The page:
Every year for Christmas, my older cousin gifts me books—lovely, badass female-written books. This year, along with two rebel woman memoirs (Pink Steam and Drugs Are Nice, for those interested), she gave me Lies: A Journal of Materialist Feminism, Volume 1, 2012Lies is a collection of essays, poems, et cetera addressing gender relations, sex, and politics. Not only is there a range of content and form, there are various writing styles as well. However, the one thing that unites all of the pieces in Lies is that each one comes from a place of struggle. Each one touches on the complex contradiction that is so difficult to talk about in our society—the feeling that something essential about our immediate and larger communities is utterly toxic, yet at every turn there is something to tell us we’ve over-thought, over-felt and the toxicity we speak of is gone, outdated, or was never there. When I use this term “toxicity”, I am not referring exclusively to misogyny, but to racial and economic issues as well, as Lies discusses all of these.

 

I started reading Lies at my boyfriend’s house while he was on his computer and a blizzard was starting to form. The first piece I finished is called “Letters to L: Paranoia and Visions”.  As I read it, I kept hoping for a happy ending—a solution or at least a suggestion—telling me how to exist sanely in society as an unrelenting feminist. I didn’t get my happy ending and when I finished reading, I found myself feeling oddly numb. To process this feeling, I stared into space for a few minutes. My boyfriend noticed my strange state and asked me how the book was going; I had no idea how to respond. “Weellll, I’m learning a lot and that’s really cool but the content here is particularly personal to me so I’m getting kind of emotional but don’t worry, I think it’s a good thing…!!!” is something I could have said. Instead I announced that the book was very good.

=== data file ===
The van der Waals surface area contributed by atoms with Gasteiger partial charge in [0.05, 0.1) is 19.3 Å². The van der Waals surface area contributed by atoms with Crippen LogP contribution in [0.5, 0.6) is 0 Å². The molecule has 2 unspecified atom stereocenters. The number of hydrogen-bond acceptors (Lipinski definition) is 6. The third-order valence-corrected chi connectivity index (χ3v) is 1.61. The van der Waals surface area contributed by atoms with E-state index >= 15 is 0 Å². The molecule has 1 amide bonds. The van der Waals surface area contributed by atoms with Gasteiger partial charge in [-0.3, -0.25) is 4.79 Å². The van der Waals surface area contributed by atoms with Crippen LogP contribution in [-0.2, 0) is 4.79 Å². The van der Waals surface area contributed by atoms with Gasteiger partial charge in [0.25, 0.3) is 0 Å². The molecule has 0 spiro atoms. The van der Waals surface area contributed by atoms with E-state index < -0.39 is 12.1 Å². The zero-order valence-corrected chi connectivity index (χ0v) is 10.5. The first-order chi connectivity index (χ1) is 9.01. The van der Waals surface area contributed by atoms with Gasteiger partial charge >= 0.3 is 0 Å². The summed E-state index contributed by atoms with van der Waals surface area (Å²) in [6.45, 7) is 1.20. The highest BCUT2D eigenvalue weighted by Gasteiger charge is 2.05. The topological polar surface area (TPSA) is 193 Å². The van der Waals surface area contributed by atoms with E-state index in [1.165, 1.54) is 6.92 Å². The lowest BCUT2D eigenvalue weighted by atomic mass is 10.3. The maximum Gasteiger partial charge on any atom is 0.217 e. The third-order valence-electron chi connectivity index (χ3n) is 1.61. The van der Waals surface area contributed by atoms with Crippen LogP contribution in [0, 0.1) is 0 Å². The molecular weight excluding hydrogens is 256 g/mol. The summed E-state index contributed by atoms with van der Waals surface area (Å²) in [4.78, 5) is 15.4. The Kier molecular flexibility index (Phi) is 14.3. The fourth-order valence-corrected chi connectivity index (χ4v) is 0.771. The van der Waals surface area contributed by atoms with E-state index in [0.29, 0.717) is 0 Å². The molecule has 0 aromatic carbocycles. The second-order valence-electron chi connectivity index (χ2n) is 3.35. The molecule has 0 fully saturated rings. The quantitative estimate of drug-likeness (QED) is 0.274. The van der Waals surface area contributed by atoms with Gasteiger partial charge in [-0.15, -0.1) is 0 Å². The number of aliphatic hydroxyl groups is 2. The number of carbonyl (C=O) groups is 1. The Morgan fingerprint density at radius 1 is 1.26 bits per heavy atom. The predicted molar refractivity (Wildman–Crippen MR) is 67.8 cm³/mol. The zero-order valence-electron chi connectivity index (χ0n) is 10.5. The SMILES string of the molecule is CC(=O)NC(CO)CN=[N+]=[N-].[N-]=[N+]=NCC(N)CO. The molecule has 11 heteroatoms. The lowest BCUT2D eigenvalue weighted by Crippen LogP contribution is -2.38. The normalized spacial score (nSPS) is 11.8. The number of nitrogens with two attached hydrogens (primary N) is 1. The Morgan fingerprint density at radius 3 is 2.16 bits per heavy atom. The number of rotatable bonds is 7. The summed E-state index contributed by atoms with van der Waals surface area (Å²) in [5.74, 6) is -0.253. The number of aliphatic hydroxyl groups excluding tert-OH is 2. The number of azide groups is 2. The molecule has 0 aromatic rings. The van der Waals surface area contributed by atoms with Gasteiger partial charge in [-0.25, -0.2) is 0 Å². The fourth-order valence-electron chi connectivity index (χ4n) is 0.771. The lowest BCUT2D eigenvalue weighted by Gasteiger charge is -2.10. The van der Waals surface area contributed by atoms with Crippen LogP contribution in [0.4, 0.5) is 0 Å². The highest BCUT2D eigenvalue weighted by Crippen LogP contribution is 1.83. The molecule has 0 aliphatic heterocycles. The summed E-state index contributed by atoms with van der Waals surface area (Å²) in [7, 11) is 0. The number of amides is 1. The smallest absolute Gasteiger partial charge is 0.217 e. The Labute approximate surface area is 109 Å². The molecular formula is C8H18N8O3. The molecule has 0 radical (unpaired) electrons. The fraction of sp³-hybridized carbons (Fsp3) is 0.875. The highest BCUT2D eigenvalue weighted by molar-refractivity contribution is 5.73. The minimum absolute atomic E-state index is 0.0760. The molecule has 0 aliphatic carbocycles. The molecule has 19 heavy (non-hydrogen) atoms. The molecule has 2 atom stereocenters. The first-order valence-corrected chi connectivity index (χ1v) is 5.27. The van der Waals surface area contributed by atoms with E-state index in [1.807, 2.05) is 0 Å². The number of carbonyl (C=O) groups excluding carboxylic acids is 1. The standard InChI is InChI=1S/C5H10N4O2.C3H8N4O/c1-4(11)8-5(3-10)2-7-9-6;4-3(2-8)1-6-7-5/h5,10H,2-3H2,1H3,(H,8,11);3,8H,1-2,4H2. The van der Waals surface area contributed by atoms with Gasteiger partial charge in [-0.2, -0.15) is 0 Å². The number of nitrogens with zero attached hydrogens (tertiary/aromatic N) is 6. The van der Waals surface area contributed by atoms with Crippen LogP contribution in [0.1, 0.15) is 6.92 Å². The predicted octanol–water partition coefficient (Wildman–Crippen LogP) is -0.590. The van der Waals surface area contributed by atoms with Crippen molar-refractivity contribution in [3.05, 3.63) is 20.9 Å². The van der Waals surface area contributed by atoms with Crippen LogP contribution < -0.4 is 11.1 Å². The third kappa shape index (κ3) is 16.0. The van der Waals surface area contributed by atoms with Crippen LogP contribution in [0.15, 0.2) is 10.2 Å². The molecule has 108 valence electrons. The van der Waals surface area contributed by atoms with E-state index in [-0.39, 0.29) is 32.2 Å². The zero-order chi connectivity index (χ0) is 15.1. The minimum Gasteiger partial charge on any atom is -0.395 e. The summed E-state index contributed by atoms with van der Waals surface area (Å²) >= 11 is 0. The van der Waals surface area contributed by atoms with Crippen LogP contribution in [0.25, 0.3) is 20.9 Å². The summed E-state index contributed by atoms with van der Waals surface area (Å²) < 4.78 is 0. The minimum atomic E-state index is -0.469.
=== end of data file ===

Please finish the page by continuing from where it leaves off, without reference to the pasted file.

Even writing a thank you-letter to my cousin was tricky. Lies is the type of book you give to someone in confidence, trusting they’ll be receptive to the moving, yet cringe-worthy, experience you get from reading it. For me, the way it resonated was at times isolating and even saddening. What persists throughout the entire book is an eerie pessimism; the message underlying each piece seems to suggest that all our efforts to combat social injustices will be held against us. That said, it’s incredibly important, while reading Lies, to remember that each piece comes from a place of passionate opinion and it is up to each reader to do what they will with that. The compilation represents one very concentrated feminist attitude, which may be compatible to some while others may need to take the book with several grains of salt. Regardless, Lies offers a lot to learn and an emotional experience for all.

By Julia Carlin, 14′

Grin and Bare It: Casual Sexism in the Yearbook

fems

Yesterday, STAGE presidents Priya Dieterich and Isabel Cristo were guest bloggers on the Praxis blog at Big Think.  They wrote about their experience taking senior portraits, the instructions for which–different for girls and boys–were startlingly outdated and sexist.  Click here to check out what they had to say.

The photos above were taken as part of BHSEC’s contribution to the “I Need Feminism” campaign, which was started by students at Duke University and has spread across college campuses and the internet.  The entirety of BHSEC’s photo project will be posted here within the week!